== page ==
Besides the predators seen on this trip we also had great sightings of Black Rhino, Elephant, Giraffe, Zebra, Blue Wildebeest, Damara Dik-Dik, Banded Mongoose and a great variety of bird-life with all the European migrants present. Etosha National Park is open throughout the year and is part of our Classic Namibia, Etosha, Caprivi, Chobe and Victoria Falls and Namibia, Botswana and Victoria Falls Spectacular Safaris. We hope to see you on safari very soon!.

Five Aardvarks on one safari

On a recent Namibia endemic birding and nocturnal animal safari, we did two night drives on consecutive nights in Damaraland where we saw 3 of these strange looking animals on the first night followed by another the following night.

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Two of them actually came close to the vehicle to investigate, which gave us a chance to really enjoy this rare sighting. From here we moved to a reserve/concession bordering Etosha National Park where we saw two more on a night drive!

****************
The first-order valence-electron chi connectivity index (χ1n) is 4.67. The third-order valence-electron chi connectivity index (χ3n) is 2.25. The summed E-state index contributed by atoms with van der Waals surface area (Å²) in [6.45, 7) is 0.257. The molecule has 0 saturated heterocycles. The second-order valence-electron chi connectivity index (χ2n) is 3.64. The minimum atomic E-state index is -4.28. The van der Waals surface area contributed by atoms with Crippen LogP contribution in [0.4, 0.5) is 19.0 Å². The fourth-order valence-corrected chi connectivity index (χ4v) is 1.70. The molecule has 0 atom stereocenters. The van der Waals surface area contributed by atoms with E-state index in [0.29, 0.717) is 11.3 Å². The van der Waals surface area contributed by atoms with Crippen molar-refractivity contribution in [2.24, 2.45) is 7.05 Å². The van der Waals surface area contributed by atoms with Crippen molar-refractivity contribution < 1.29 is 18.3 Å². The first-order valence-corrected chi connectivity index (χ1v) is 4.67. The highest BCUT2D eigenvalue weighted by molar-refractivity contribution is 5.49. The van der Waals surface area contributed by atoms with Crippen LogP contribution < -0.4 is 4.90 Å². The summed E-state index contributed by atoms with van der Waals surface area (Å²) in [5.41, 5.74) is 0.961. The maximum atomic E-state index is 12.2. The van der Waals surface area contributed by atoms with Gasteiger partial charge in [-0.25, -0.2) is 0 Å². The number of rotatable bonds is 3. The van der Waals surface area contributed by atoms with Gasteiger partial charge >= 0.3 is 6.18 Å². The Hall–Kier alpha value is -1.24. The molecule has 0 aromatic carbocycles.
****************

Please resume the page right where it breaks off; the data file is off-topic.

The Aardvark is one of the most elusive of all animals to find on safari in Africa and yet the signs of them being around is everywhere. They feed on ants and termites and with their spade-like nails and stout legs they are capable of digging excessive burrows to find food and to provide shelter during the daylight hours. These burrows are then used by a variety of other animals for shelter and denning. They prefer open woodland or scrubland but are found in a variety of habitats. They are found through most of Africa south of the Sahara but are absent in the central African forest zone.

Besides being so lucky with Aardvark sightings we also managed to see Porcupine, African Wild Cat, Cape Fox, Bat-eared Fox, Cheetah, Springhare, Aardwolf (an incredible 6 of them in total), Spotted Hyena and Lion on the night drives. We are planning another nocturnal wildlife safari in June 2018 and can be arranged on request if you have special interest in nocturnal animals.